To protect the environment from the adverse effects of pollution and environmental degradation, nations and jurisdictions around the world have enacted legislations to regulate environmental activities and therefore curb pollution and degradation. In Nigeria, the Federal Environmental Protection Agency (FEPA) was established in 1988 Cap 131 LFN 1990 by the Environmental Protection Act of 1988 and the Ministry of Environment was established in 1999. Other environmental legislations in force in Nigeria are:
1. The Harmful Waters (Special Criminal Provisions) Act
2. Oil Pipeline Act 1958
3. Mineral Oil (Safety) Regulations Act 1963
4. Petroleum Regulations Act 1967
5. Oil in Navigable Waters Act 1968
6. Exclusive Economic Zone Act 1988
Also, section 20 of the Constitution of the Federal Republic of Nigeria 1999, provides that the State is empowered to protect and improve the environment and safe guard the water, air and land, forest and wildlife of Nigeria.
In the same vein, most countries have laws and regulations that seek to regulate environmental activities in their individual jurisdictions. Some of these laws are:
A. The UK Clean Air Act of 1956
B. The US Electronic Waste Recycling Act, 2003
The European Union and United Nations have played a crucial role at the international level by patterning environmental related global policies. The Rio Declaration of 1992 affirms the will of the international community to implement and prioritize the protection of the environment. Also, the UN Conference on Environment and Development (UNCED) held in 1992 in Brazil, produced the document referred to as Agenda 21 which provides guidelines and regulations for environmental protection. The Bruntland Commissions Report of 1986 underlines the importance of environmental protection.
Under Part III of the UK Environmental Protection Act 1990 (which is similar to the provision of the Environmental Acts of most other jurisdictions), certain matters are declared to be ‘statutory nuisances’ and therefore disturb the environment. They include the following:
a. any premises in such a state as to be prejudicial to health or a nuisance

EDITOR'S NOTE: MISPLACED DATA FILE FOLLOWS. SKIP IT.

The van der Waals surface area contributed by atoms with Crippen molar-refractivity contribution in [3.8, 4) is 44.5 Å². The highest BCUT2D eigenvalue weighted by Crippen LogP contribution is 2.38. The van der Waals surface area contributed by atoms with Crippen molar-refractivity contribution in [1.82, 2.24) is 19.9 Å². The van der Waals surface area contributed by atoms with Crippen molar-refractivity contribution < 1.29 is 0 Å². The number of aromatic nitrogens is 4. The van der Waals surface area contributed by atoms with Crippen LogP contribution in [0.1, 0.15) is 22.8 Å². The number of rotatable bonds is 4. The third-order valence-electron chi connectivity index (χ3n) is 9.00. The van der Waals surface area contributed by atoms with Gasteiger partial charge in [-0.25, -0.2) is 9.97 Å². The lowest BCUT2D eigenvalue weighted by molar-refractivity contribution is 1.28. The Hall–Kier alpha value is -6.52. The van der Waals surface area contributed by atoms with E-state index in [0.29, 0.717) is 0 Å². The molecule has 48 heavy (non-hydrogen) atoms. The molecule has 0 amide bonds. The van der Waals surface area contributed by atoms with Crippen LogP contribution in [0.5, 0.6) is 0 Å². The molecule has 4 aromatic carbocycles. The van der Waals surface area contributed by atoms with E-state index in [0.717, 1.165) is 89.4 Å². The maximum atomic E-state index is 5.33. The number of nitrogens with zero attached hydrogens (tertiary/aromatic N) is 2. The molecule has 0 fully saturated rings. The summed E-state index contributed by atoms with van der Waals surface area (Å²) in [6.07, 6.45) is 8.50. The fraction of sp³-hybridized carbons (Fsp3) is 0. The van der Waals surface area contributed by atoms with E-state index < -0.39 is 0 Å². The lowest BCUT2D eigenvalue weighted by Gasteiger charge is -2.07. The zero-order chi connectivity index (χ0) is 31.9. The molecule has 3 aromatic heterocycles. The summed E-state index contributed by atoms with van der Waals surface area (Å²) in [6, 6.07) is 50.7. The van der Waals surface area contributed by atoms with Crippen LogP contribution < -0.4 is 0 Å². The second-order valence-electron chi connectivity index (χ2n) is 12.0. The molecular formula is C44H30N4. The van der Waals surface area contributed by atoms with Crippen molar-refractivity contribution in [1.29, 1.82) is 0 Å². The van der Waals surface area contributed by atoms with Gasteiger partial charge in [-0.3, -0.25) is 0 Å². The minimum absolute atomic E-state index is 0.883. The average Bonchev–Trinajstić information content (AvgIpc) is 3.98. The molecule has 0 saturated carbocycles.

b. smoke emitted from premises so as to be prejudicial to health or a nuisance
c. fumes or gases emitted from premises so as to be prejudicial to health or a nuisance
d. any dust, steam, smell or other effluvia arising on industrial, trade or business premises and being prejudicial to health or a nuisance
e. any accumulation or deposit which is prejudicial to health or a nuisance
f. any animal kept in such a place or manner as to be prejudicial to health or a nuisance
g. noise emitted from premises so as to be prejudicial to health or a nuisance.
Relatively, few circumstances will be regarded as prejudicial to health or even the environment but nuisance encompasses and covers both public and private nuisances. Broadly, a public nuisance is any act which, without specific legal authority for it, results in an unreasonable reduction in amenity or environmental quality in a way common to several people at once. A private nuisance consists of damage arising from a substantial and unreasonable interference with another’s use of their land or some right over it but in both cases, the context requires there to be something of a public health degradation and risk in the consequences.
To constitute a statutory nuisance, the act(s) in question must present a health risk or a nuisance. Generally speaking, if something is unreasonable to an average person, a court might decide that it is a nuisance. Some common examples of statutory nuisance might include dust or smells coming from a local factory or industry, smoke caused by a neighbour who regularly burns rubbish, unreasonable noise from a barking dog or even continuous foul smells emanating from animal farms such as pigsty or poultries. Many other things could be dealt with as nuisances and aggrieved persons are adviced to seek redress from a law court or from the environmental department or ministry as the case may be.
It is often said that “we are only caretakers of the earth as the future generations are the true owners of the earth” it would be for the benefit of mankind as a whole to make environmental protection a priority. Governments around the world should therefore take up this responsibility and deal severely with persons who perpetrate evil against the earth.